Press Releases

24 Apr 2024

Time for action on MEES

Melanie Leech, CEO of the British Property Federation

The importance of reaching net zero cannot be over-stated. Climate change is already impacting us here in the UK and around the world, giving us a foretaste of the potentially disastrous consequences for the planet if global temperatures continue to rise.

As an industry we understand the role we have to play in achieving net zero. Around 25% of the UK’s carbon emissions come from buildings. I am hugely impressed by our members’ commitment to sustainability and the exciting, innovative work that is being done across energy efficiency, embodied carbon, onsite renewables and the circular economy.

But I cannot help feeling deeply frustrated by the regulatory blockers on getting the whole sector – not just the biggest firms with premium assets – to net zero. 2050 may feel like a long time away, but the country will simply not be able to hit its net zero target unless we accelerate the decarbonisation of the built environment.

Yet the Government has still not published a response to the 2021 consultation on MEES - future minimum energy efficiency standards for the non-domestic private rented sector in England.

Members of the  Green Property Alliance, a coalition of industry organisations including the British Property Federation, have therefore written to the Secretary of State for Energy calling for the Government to publish its plans in full.

The industry needs detail on EPC targets and timelines, as well as clarity on the rules around exemptions and enforcement. This is the certainty that investors need to commit their capital to making the improvements that are necessary to reach net zero.

Without it, there is little wonder that 9 out of 10 senior property leaders do not believe current Government policy will deliver a net zero property sector by 2050, according to BPF research.

This isn’t just about setting targets - whichever date the Government sets, what is paramount is that  they then stick to it. All political parties should embrace the principle of policy and regulatory certainty as good for business, good for the economy, and good for the planet.

And there are other priorities – which may be politically more challenging but are equally necessary – that whichever party wins the general election must do to get the industry back on track to hit net zero by 2050:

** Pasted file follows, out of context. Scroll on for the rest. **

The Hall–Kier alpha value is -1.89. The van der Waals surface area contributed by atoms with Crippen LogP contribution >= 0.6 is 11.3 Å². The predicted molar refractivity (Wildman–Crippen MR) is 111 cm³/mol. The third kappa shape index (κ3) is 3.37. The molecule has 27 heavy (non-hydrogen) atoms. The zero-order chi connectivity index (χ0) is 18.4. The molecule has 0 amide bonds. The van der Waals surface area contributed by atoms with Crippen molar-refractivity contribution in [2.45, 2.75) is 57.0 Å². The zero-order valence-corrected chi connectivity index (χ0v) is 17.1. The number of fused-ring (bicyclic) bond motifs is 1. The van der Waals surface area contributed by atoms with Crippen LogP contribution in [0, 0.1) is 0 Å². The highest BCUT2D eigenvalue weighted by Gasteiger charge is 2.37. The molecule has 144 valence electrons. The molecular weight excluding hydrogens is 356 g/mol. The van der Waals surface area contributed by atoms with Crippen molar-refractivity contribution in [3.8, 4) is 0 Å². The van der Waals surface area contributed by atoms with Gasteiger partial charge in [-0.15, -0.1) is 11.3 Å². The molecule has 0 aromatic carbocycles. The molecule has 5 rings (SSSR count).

1. Targeted financial incentives – The cost of retrofitting homes and buildings is huge. The reality is that for many buildings it is simply not viable for them to be retrofitted to the standard required, without new incentives. Zero rating VAT on all repairs and maintenance for residential buildings would be a good start to encourage investment.  
  2. Improve access to data – This is one of the major challenges that our members have identified in their efforts to move to net zero. It should become standard practice for energy consumption data to be shared between owners and occupiers and this is something Government should facilitate.
  3. Planning reform – There are, of course, many issues with the planning system, not least the shortage of planners. New environmental obligations such as Biodiversity Net Gain (BNG) are in principle a good thing, but they have fallen at the door of already chronically under-resourced local authority planning departments. The next Government should use planning reform as an opportunity to invest in the planning system and speed up planning decisions, including on retrofitting our listed and heritage buildings.
  4. Invest in the national grid – Electricity demand is expected to rise by 2035 and could double by 2050, but for many of our members it is increasingly difficult to connect to the grid. This not only makes it difficult to power the all-electric buildings we need but is also a barrier to generating electricity on site through renewables such as solar panels, which we can then export back into the grid. UK warehouses have enough roof space to provide up to 15 GW of new solar power, which could double the UK’s solar capacity and reduce carbon emissions by up to 2 million tonnes a year.

Decarbonising real estate is just one of the pressing political and economic challenges the Government faces. But action can’t wait. MEES is just a first step and one that the industry is ready to get on with delivering.

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